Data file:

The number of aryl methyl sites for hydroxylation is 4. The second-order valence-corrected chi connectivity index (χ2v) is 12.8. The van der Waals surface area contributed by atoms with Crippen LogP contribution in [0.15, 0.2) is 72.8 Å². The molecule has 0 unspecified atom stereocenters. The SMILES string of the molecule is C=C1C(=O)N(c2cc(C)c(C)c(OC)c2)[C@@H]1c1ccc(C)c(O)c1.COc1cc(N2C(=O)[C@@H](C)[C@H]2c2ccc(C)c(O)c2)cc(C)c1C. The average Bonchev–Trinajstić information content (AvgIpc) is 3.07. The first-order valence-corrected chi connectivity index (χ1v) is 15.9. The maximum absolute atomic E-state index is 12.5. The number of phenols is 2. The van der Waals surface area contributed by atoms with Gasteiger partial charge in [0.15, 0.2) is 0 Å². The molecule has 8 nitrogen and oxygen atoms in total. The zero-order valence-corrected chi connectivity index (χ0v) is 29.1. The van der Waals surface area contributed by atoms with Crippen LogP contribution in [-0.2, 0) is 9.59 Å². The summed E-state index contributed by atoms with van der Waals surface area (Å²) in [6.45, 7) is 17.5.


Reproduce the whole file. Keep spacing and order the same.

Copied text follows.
The number of aryl methyl sites for hydroxylation is 4. The second-order valence-corrected chi connectivity index (χ2v) is 12.8. The van der Waals surface area contributed by atoms with Crippen LogP contribution in [0.15, 0.2) is 72.8 Å². The molecule has 0 unspecified atom stereocenters. The SMILES string of the molecule is C=C1C(=O)N(c2cc(C)c(C)c(OC)c2)[C@@H]1c1ccc(C)c(O)c1.COc1cc(N2C(=O)[C@@H](C)[C@H]2c2ccc(C)c(O)c2)cc(C)c1C. The average Bonchev–Trinajstić information content (AvgIpc) is 3.07. The first-order valence-corrected chi connectivity index (χ1v) is 15.9. The maximum absolute atomic E-state index is 12.5. The number of phenols is 2. The van der Waals surface area contributed by atoms with Gasteiger partial charge in [0.15, 0.2) is 0 Å². The molecule has 8 nitrogen and oxygen atoms in total. The zero-order valence-corrected chi connectivity index (χ0v) is 29.1. The van der Waals surface area contributed by atoms with Crippen LogP contribution in [-0.2, 0) is 9.59 Å². The summed E-state index contributed by atoms with van der Waals surface area (Å²) in [6.45, 7) is 17.5.